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|4 He is a modest little man who has a good deal to be modest about. SIR |
WINSTON CHURCHILL (1874-19651, Brilish statesman, wriler. Quoted in:
Chicago Sunday Tribune Magazine of Books (27 June 1954), referring to Labour
|He brings to the fierce struggle of politics the tepid enthusiasm of a lazy summer |
afternoon at a cricket match." He is a modest little man who has a good deal to be
modest about. WINSTON CHURCHILL, (1874-1965) British statesman, writer.
|(1874-1965) Statesman, Writer I have nothing to offer but blood, toil, tears and |
sweat. An appeaser is one who feeds a crocodile, ... He is a modest little man
who has a good deal to be modest about. Don't talk to me about naval tradition.
|The words were reported with slight variations in different newspapers, and also |
within the same edition of The New York Times. 46 He is a modest little man who
has a good deal to be modest about. Of CLEMENTATTLEE, quoted in the ...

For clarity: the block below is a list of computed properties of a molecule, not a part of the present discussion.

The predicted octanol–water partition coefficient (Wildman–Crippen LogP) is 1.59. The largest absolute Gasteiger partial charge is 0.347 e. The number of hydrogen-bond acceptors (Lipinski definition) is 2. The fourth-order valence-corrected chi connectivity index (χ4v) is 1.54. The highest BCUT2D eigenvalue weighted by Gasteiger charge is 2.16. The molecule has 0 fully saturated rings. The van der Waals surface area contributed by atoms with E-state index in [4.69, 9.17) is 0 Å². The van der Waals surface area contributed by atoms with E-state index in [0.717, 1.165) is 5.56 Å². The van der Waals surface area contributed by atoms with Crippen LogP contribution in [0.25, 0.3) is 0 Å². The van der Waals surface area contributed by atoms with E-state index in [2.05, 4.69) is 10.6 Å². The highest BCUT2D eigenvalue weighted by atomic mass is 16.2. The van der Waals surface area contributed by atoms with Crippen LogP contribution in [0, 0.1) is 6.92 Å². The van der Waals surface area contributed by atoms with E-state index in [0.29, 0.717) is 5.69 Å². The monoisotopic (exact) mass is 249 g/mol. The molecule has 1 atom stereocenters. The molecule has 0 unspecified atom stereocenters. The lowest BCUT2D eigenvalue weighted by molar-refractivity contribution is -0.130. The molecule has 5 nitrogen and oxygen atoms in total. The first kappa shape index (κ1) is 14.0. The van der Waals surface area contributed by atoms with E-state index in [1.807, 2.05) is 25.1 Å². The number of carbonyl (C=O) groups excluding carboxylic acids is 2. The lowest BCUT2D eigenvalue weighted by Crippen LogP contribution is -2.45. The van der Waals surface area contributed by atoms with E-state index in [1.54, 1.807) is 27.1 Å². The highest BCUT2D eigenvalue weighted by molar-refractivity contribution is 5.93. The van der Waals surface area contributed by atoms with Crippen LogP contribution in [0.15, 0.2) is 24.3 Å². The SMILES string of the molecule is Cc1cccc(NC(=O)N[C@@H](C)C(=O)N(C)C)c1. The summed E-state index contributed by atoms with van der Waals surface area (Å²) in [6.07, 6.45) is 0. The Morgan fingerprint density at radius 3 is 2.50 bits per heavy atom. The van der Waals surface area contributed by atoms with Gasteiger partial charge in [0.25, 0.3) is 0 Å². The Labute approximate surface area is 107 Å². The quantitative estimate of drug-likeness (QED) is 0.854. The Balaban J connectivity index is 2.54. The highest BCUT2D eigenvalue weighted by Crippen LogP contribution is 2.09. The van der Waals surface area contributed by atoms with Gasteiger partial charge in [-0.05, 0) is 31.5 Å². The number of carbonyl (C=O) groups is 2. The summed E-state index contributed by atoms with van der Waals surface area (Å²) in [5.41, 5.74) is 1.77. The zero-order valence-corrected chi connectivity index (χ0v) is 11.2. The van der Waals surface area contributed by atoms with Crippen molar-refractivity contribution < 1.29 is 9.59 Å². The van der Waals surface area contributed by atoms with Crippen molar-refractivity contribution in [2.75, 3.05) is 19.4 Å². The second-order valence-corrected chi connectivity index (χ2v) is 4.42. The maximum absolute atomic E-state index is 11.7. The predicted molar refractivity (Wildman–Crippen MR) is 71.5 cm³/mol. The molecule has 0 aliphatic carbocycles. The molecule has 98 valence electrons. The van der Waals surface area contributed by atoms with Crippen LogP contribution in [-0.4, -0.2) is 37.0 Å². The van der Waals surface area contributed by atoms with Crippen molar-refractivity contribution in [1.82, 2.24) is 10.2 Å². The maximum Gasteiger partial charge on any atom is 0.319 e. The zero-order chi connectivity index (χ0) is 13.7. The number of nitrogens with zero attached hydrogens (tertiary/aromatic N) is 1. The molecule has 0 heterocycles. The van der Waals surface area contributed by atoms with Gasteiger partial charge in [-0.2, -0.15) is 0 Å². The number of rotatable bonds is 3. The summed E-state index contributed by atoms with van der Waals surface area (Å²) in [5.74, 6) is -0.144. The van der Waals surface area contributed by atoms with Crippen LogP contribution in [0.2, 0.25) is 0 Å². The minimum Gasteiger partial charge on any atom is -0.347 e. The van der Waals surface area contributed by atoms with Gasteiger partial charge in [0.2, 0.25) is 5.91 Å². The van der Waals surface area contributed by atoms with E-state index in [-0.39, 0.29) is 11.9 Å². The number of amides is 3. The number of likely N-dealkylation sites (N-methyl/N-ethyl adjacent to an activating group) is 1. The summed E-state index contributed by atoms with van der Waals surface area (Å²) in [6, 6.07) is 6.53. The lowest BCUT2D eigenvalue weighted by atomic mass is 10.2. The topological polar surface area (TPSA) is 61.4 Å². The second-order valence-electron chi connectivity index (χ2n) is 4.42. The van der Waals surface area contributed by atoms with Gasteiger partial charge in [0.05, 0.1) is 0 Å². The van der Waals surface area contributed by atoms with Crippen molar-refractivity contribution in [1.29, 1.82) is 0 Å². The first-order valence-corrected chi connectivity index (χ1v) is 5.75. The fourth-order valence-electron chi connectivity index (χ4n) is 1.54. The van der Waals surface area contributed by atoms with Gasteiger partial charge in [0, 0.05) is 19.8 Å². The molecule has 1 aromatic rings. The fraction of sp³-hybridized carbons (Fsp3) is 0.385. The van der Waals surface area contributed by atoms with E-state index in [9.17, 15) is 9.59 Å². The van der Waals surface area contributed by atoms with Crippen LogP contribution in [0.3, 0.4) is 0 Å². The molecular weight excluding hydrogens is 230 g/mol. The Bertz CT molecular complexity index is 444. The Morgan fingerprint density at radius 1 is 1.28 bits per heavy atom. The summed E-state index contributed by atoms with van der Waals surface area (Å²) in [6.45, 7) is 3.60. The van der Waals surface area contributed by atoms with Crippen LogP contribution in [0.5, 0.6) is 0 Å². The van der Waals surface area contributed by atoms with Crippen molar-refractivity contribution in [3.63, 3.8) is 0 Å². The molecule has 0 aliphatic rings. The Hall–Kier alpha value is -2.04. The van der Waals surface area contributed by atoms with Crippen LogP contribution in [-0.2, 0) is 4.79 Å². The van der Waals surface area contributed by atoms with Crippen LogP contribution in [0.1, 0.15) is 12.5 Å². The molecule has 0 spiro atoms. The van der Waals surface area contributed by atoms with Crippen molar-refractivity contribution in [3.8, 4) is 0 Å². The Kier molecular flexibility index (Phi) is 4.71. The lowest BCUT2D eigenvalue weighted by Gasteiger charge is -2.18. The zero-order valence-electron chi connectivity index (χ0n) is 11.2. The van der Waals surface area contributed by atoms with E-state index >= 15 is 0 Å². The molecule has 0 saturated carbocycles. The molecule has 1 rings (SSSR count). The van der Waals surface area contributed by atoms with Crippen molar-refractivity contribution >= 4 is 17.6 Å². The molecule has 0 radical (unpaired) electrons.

|Churchill, Winston All men make mistakes, but only wise men learn from their |
mistakes. - Churchill, Winston He is a modest little man who has a good deal to
be modest about. - Churchill, Winston There are few virtues that the Poles do not
|An unauthorized portrait of the popular indie rock band Modest Mouse chronicles the troubled background of the members of the band, especially frontman Isaac Brock, the band's turbulent decade-long career, and their rise to success in the ...|
|him were nodding in deferential attention as the great man spoke. Dalgliesh |
thought ... "A modest little man, in fact. ... Not modest! He gives a different
performance, that's all. Mr. Molravey is just as convinced as is Mr. Court- ney-
Briggs that he's a very remarkable surgeon. They are ... I should have thought
that the motives and the means would be monotonously familiar to you. ... "A
great deal of respect.
|If there is any thing I hates, I hates sass, little Timpkins,' says he to me ; says he, ' |
always be modest; keep your fingers out of the dish, and wait til! you're ... way of a
broad lint, which made me a good deal spottier than I was, .nd streakier, too.
|“Look at me,” he said, as we sat to table, stretching his arms out,“I have had no |
adventures, done nothing special. ... This is not like Churchill's saying Attlee was
a modest little man with a lot to be modest about, for Attlee became a great prime